"[T]he superiority of Congress over Parliament pales beside a comparison of the executive branches in our systems. The difference between the calibre and experience of the Bush cabinet - or even the worst American cabinet in recent years - to any Canadian equivalent is embarrassing to us. The consistency with which the American executive system recruits top people compared to our 'fused' system, in which cabinet members are chosen from among MPs, is one reason why the United States has made the long climb from peripheral outpost to the world's sole superpower."
After a very hostile leadership campaign in 2002 Harper defeated Stockwell Day to become leader of the Alliance Party and took the seat vacated by Prestom Manning in a by election, where both the Liberaials and the Conservatives did not run a candidate following a parliamentary tradition of allowing opposition leaders to enter the House of Commons unopposed.

Tom Flanagan in spelling out how the Harper camp used the membership lists and a phone and mail out campaign to promote Harper in this race, has this to say:-
It is fitting that database technology helped revive the party, because the Reform Party from the beginning had always been based on database technology.......   The single database has sustained the Reform Party and Canadian Alliance, in good times and bad, by allowing the national office to conduct a unified program of internal communications and fundraising within the membership.  Founded in 1987 when the new era of communications technology was just starting to come into its own, the Reform Party (and the Canadian Alliance as its successor) is truly a database party. “ As indeed the Conservative Party of Canada was to become and who quickly learned how to use and abuse such systems to their own ends.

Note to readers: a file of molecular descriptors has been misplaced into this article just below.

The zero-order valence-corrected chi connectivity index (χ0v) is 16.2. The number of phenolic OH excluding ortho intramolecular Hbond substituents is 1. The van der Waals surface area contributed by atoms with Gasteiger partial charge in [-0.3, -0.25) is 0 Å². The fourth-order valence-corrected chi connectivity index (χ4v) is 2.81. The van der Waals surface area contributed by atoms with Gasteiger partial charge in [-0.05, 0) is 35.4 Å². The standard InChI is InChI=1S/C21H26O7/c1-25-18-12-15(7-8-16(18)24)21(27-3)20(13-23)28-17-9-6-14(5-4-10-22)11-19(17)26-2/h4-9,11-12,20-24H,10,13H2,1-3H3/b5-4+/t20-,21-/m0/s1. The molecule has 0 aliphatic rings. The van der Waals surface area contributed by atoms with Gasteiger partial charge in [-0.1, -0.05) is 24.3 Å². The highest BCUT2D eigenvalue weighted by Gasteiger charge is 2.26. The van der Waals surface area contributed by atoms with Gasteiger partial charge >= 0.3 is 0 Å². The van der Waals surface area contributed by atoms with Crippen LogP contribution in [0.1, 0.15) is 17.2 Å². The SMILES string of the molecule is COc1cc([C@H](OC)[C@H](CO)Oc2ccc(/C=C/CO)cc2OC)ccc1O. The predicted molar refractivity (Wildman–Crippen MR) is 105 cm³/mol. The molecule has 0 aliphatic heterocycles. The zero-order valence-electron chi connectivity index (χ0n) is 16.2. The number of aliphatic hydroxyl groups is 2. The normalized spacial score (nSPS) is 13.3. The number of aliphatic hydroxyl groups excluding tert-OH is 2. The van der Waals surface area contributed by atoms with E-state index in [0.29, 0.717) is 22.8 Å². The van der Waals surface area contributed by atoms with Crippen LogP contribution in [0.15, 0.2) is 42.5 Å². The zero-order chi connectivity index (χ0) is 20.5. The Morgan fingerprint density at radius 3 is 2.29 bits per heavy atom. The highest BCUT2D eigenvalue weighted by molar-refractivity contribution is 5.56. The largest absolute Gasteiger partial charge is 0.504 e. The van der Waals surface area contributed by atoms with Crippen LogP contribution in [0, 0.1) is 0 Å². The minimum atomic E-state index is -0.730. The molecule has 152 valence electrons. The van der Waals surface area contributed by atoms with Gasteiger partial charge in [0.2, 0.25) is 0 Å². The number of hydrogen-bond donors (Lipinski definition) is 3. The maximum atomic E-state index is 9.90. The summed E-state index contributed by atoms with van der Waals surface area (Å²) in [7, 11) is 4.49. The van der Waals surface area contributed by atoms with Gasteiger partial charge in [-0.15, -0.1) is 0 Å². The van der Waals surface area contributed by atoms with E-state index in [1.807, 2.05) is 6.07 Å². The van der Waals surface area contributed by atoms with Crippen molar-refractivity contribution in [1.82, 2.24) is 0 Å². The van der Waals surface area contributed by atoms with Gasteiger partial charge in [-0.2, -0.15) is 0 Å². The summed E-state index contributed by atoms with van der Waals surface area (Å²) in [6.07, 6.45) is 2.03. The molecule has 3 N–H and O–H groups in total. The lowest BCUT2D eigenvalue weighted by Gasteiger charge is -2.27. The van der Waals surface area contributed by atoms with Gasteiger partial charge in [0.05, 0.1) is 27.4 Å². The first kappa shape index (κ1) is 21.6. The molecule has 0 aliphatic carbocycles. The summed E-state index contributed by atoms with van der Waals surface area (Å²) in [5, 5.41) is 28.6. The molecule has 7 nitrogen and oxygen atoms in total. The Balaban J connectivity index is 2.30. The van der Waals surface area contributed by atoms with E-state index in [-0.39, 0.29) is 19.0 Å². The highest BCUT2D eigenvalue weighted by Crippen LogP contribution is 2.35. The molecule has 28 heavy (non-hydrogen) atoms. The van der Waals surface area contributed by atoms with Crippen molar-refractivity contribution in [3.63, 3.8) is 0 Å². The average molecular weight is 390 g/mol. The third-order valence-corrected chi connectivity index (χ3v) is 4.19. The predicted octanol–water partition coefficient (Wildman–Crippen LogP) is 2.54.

Shortly thereafter Harper said that the Atlantic Provinces were trapped in "a culture of defeat" and that much of Canada was trapped by the same "can't-do" attitude. These remarks were widely condemned by both Federal and Provincial politicians. In 2003 Harper and Stockwell Day co-wrote a letter to The Wall Street Journal in which they condemned the Canadian government's unwillingness to participate in the 2003 invasion of Iraq
In the great wars of the last century -- against authoritarianism, fascism, and communism -- Canada did not merely stand with the Americans, more often than not we led the way. We did so for freedom, for democracy, for civilization itself. “
Standing against authoritarianism & for democracy does not now seem to be his focus!

On January 12, 2004, Harper announced his resignation as Leader of the Opposition, in order to run for the leadership of the Conservative Party of Canada. He ran against Belinda Stronach and Tony Clement, Peter McKay did not run but was named as deputy leader afterwards. Harper was elected the first leader of the new Conservative Party of Canada on March 20, 2004 in his speech to the convention he said:-
I stand before you on my record. It is a record of uniting people and uniting organizations. It is a record of tearing down walls and of building bridges. It is a record of representing conservative ideals, of putting forward conservative policies, of fighting for conservative values.”
It is true that he was fundamentally responsible for 'uniting the right' but went on to become one of the most divisive Prime Ministers in Canadian history and aggressively partisan in HIS view of 'conservative values'.

Next up 2004-2006 Conservatives in opposition.

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Owen Gray said...

In retrospect, two things stand out, Rural:

1)Harper's utter contempt for parliamentary government.

2) Harper's focus on destroying what he called "a Welfare State."

Rural said...

The first item becomes even more obvious as we move forward Owen. Keeping the articles to a reasonable length is going to be a problem!